Just recently, Amnesty International fired a quiver of poisonous arrows at Israel. One may ask, what is new? A new report by the international NGO accuses Israel of being an apartheid state not only in terms of its policies in the West Bank and Gaza, but also within its borders. This time, it bluntly questions the very nature of the Jewish State, and even Israel’s right to exist. There is only one antidote to this hateful polemic: Jewish unity.
“In the course of establishing Israel as a Jewish state in 1948, Israel expelled hundreds of thousands of Palestinians and destroyed hundreds of Palestinian villages in what amounted to ethnic cleansing,” reads the 278 page report titled Israel’s Apartheid Against Palestinians: Cruel System of Domination and Crime Against Humanity. No more no less.
Where are the voices against other totalitarian and dictatorial regimes around the world while Israel is systematically singled out and accused of hideous crimes? Whether we like it or not, it is a fact that the Jewish state is judged by a completely different standard than the rest of the world, and this is called antisemitism. We must question where this antisemitism has its roots in order to tackle it.
In the complicated global reality we live in today, the more frequent and intense the problems are, the more humanity blames this tiny nation of Jews for its problems. Amnesty International and other haters seem to be telling us that If Israel were wiped out, the world’s problems would end.
They cannot even explain to themselves why they persistently and determinedly persecute us, but by this “special treatment” antisemites unconsciously elevate our status as a people with a special role in this world. Summarized in simple terms, their message is that the State of Israel, founded on the Land of Israel, is obligated to exist according to the laws of the nation of Israel – to be “like one man with one heart” and to act according to the rule of “love your neighbor as yourself.” If the nation does not exist in this way, in accordance with these laws, they believe that the Jews have no right to exist on their land, so they must be sent back to the Diaspora until perhaps in a few hundred years they will return and succeed to unite.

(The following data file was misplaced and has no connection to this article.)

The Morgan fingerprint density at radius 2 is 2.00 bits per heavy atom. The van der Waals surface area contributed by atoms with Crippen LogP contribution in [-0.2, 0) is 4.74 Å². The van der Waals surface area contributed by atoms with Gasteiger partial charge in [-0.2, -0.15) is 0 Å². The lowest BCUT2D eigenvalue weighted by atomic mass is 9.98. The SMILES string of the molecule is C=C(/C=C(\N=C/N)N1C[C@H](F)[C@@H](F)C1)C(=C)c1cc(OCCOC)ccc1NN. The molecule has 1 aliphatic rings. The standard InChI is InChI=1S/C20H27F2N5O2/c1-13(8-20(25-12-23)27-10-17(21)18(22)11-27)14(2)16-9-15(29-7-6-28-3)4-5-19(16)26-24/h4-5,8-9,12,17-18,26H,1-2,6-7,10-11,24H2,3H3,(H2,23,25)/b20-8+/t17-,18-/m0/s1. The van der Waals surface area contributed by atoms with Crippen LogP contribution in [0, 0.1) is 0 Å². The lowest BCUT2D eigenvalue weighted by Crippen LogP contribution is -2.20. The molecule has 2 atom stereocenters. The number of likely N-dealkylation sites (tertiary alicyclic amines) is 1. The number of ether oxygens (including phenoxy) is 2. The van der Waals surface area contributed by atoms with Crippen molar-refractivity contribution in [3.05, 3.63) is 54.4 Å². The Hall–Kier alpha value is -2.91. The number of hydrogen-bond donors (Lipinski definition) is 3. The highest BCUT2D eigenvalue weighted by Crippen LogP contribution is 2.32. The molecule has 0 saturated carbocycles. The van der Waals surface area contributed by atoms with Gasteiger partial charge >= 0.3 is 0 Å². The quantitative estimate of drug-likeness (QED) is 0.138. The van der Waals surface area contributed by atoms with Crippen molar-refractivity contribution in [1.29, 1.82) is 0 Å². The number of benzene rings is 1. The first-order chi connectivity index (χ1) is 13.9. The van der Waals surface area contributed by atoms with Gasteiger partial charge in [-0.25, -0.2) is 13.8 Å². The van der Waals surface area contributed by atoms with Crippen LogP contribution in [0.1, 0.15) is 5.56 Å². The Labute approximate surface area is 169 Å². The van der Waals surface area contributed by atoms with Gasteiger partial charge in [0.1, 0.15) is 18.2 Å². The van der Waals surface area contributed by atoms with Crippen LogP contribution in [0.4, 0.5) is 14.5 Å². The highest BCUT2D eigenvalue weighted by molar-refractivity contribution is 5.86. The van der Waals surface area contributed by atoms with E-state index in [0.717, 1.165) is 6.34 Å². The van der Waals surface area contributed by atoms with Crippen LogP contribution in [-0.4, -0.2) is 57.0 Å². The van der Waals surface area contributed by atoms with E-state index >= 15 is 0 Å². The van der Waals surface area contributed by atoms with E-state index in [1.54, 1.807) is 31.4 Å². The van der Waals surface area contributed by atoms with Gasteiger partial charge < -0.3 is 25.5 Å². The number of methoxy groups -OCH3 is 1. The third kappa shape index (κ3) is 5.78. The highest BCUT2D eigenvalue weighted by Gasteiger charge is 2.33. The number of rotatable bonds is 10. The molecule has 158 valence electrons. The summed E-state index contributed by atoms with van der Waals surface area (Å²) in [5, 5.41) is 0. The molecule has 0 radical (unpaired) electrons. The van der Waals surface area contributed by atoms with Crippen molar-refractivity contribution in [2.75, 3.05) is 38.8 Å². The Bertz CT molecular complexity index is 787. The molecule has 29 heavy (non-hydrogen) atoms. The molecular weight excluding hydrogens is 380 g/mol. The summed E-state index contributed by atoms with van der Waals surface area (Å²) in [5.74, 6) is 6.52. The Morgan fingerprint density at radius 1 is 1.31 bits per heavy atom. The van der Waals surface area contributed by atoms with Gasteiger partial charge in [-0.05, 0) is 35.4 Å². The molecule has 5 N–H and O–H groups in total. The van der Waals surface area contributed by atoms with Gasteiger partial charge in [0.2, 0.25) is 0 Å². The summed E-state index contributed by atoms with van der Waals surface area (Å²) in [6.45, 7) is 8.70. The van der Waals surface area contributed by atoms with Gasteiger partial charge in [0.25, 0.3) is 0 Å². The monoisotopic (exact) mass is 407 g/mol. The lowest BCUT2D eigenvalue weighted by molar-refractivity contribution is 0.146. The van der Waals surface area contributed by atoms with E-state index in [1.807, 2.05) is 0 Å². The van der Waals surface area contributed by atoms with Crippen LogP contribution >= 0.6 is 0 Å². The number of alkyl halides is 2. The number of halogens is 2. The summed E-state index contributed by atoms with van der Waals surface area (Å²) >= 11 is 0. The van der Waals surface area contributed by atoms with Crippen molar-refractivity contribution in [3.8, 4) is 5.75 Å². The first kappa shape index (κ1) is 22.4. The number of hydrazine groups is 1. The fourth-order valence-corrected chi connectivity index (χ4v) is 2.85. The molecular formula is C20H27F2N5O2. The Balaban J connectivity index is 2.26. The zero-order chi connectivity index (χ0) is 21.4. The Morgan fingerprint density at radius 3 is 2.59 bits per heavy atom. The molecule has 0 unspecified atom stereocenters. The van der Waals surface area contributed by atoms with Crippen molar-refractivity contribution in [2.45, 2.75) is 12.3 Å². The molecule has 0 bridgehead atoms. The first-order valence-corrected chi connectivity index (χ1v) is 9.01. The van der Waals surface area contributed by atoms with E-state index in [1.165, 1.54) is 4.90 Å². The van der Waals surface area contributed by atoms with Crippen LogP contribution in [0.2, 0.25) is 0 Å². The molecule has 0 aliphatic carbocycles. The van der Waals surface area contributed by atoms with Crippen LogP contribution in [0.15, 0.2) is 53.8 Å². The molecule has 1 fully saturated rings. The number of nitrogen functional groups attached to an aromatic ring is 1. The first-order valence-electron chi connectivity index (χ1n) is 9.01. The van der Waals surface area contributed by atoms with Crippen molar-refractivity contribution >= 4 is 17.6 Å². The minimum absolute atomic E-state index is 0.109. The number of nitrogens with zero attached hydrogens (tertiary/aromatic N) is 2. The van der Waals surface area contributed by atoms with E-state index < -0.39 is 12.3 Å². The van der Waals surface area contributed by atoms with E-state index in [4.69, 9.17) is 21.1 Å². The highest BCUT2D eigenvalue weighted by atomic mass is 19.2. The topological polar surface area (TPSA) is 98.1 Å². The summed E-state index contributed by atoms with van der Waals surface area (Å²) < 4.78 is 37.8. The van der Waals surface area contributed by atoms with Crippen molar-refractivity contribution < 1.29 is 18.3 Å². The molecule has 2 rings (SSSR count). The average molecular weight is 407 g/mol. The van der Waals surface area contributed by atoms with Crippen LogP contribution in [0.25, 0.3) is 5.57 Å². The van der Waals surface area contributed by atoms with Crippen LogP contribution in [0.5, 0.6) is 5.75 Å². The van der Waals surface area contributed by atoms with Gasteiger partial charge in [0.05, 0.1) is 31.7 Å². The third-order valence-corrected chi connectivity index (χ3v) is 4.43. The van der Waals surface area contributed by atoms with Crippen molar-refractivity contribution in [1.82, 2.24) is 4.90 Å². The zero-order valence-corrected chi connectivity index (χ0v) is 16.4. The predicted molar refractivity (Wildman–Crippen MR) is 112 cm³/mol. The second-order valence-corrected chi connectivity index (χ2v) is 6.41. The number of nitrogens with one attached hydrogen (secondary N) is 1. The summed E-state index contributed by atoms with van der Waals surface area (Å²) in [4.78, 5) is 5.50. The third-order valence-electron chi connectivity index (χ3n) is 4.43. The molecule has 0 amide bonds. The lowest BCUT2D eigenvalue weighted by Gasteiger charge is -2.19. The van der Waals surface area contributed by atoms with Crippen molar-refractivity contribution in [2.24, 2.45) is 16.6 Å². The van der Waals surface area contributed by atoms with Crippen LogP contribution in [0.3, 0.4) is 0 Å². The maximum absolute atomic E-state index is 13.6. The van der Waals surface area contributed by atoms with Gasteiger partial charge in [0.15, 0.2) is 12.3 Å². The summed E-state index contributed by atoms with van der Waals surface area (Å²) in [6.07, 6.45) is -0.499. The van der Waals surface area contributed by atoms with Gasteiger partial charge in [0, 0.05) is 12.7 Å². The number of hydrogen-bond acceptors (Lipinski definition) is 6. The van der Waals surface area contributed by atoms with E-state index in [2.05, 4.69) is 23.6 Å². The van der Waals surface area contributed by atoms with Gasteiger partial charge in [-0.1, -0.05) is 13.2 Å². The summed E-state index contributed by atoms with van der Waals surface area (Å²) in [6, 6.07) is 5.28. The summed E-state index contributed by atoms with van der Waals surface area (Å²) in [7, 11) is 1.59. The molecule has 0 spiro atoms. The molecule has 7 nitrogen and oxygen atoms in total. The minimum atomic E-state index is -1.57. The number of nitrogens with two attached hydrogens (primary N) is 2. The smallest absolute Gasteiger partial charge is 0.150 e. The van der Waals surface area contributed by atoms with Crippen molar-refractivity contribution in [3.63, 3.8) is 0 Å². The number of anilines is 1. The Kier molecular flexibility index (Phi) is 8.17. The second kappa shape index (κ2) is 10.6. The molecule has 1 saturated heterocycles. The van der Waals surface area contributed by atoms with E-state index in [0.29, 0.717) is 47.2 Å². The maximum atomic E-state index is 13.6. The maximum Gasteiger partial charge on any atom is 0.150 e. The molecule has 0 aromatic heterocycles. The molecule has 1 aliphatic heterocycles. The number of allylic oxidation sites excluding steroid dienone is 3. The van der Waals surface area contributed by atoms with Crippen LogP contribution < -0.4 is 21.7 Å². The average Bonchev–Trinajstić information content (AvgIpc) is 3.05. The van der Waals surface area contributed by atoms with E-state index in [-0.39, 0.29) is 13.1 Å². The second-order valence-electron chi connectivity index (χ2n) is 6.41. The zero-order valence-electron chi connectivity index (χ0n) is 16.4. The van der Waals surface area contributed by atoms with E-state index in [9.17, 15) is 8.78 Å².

The principle of unity should be implemented first and foremost within the Jewish people in order to set an example to other peoples. Such high expectations on Israel have been expressed by some of our most vociferous critics throughout history. For example, American antisemite Henry Ford admitted in his book The International Jew: “The whole prophetic purpose in regard to the people of Israel seems to be to enlighten the world morally through their agency.”
At the other end of the spectrum are the lovers of Israel, the sages of the nation who knew how to define the meaning and purpose of the Jewish people, such as Rav Abraham Isaac HaCohen Kook, who explained the role of the Jewish nation in his writings: “Within Israel is a hidden sanctity of elevating the value of life itself through the Divinity that is present in Israel… With utter completeness will it be completed within the house of Israel, and from it, it will radiate to the earth and to the whole world, ‘for a covenant of the people, for a light of the nations.'” (Rav Abraham Isaac HaCohen Kook, Ein Ayah [A Hawk’s Eye])
In other words: If we fail to maintain solidarity and cohesion among ourselves, we will continue experiencing big trouble. But if we base our relationships on love and mutual understanding, we will be a source of goodness that spreads to the whole world, and hostility towards us will vanish.